David’s Messengers Disgraced
(2 Samuel 10:1–8)
So David sent messengers to console Hanun concerning his father. But when David’s servants arrived in the land of the Ammonites to console him, 3 the princes of the Ammonites said to Hanun, “Just because David has sent you comforters, do you really believe he is showing respect for your father? Have not his servants come to you to explore the land, spy it out, and overthrow it?”
4 So Hanun took David’s servants, shaved their beards, cut off their garments at the hips, and sent them away.
5 When someone came and told David about his men, he sent messengers to meet them, since the men had been thoroughly humiliated. The king told them, “Stay in Jericho until your beards have grown back, and then return.”
6 When the Ammonites realized that they had become a stench to David, Hanun and the Ammonites sent a thousand talents of silver a to hire for themselves chariots and horsemen from Aram-naharaim, b Aram-maacah, and Zobah. 7 So they hired for themselves thirty-two thousand chariots, as well as the king of Maacah with his troops, who came and camped near Medeba while the Ammonites came from their cities and marched out for battle.
8 On hearing this, David sent Joab and the entire army of mighty men. 9 The Ammonites marched out and arrayed themselves for battle at the entrance to the city, while the kings who had come stayed by themselves in the open country.
David Defeats Ammon and Aram
(2 Samuel 10:9–19)
10 When Joab saw the battle lines before him and behind him, he selected some of the best men of Israel and arrayed them against the Arameans. 11 And he placed the rest of the forces under the command of his brother Abishai, who arrayed them against the Ammonites.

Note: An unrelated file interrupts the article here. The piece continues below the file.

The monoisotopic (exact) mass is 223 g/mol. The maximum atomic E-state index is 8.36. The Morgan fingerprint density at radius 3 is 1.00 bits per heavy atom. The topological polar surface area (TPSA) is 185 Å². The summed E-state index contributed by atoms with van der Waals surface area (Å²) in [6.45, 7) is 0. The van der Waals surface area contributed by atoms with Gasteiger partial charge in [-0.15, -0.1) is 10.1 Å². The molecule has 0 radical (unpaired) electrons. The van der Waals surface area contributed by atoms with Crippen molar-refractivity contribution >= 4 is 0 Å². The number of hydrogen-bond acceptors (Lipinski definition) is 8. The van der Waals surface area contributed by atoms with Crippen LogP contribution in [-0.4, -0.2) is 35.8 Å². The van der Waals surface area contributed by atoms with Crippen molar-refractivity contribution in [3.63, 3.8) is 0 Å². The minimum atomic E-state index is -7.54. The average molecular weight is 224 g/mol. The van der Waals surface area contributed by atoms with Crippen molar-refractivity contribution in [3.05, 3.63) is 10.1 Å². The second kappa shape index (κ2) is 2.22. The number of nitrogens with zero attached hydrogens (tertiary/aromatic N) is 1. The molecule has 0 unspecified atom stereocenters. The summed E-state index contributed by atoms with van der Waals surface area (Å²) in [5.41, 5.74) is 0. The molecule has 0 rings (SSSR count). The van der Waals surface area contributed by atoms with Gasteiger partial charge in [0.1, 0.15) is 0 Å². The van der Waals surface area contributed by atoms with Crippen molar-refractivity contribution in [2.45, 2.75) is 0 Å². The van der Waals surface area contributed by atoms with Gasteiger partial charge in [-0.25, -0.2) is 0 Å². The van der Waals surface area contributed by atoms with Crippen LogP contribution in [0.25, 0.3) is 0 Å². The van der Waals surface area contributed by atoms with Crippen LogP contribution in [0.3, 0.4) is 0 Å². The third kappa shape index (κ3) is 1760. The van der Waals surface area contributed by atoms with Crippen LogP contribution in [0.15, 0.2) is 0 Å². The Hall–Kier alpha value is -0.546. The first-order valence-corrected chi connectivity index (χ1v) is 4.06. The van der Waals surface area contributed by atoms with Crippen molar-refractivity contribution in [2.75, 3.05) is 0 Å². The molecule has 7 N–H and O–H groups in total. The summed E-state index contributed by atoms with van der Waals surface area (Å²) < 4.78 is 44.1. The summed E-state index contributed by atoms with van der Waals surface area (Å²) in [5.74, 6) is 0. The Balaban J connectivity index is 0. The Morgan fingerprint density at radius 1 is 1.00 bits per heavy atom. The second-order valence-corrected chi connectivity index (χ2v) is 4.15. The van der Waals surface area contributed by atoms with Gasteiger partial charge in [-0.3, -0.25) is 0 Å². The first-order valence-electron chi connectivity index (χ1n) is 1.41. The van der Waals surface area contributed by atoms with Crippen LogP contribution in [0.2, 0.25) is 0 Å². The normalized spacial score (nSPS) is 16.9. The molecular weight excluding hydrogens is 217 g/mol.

12 “If the Arameans are too strong for me,” said Joab, “then you will come to my rescue. And if the Ammonites are too strong for you, then I will come to your rescue. 13 Be strong and let us fight bravely for our people and for the cities of our God. May the LORD do what is good in His sight.”
14 So Joab and his troops advanced to fight the Arameans, who fled before him. 15 When the Ammonites saw that the Arameans had fled, they too fled before Joab’s brother Abishai, and they entered the city. So Joab went back to Jerusalem.
16 When the Arameans saw that they had been defeated by Israel, they sent messengers to bring more Arameans from beyond the Euphrates, c with Shophach d the commander of Hadadezer’s army leading them.
17 When this was reported to David, he gathered all Israel, crossed the Jordan, advanced toward the Arameans, and arrayed for battle against them. When David lined up to engage them in battle, they fought against him. 18 But the Arameans fled before Israel, and David killed seven thousand of their charioteers and forty thousand foot soldiers. He also killed Shophach the commander of their army.
19 When Hadadezer’s subjects saw that they had been defeated by Israel, they made peace with David and became subject to him. So the Arameans were unwilling to help the Ammonites anymore.
6 a 1,000 talents is approximately 37.7 tons or 34.2 metric tons of silver.
6 b That is, Mesopotamia; Aram-naharaim means Aram of the two rivers , likely the region between the Euphrates and Balih Rivers in northwestern Mesopotamia.
16 c Hebrew the River
16 d Shophach is a variant of Shobach ; also in verse 18; see 2 Samuel 10:16.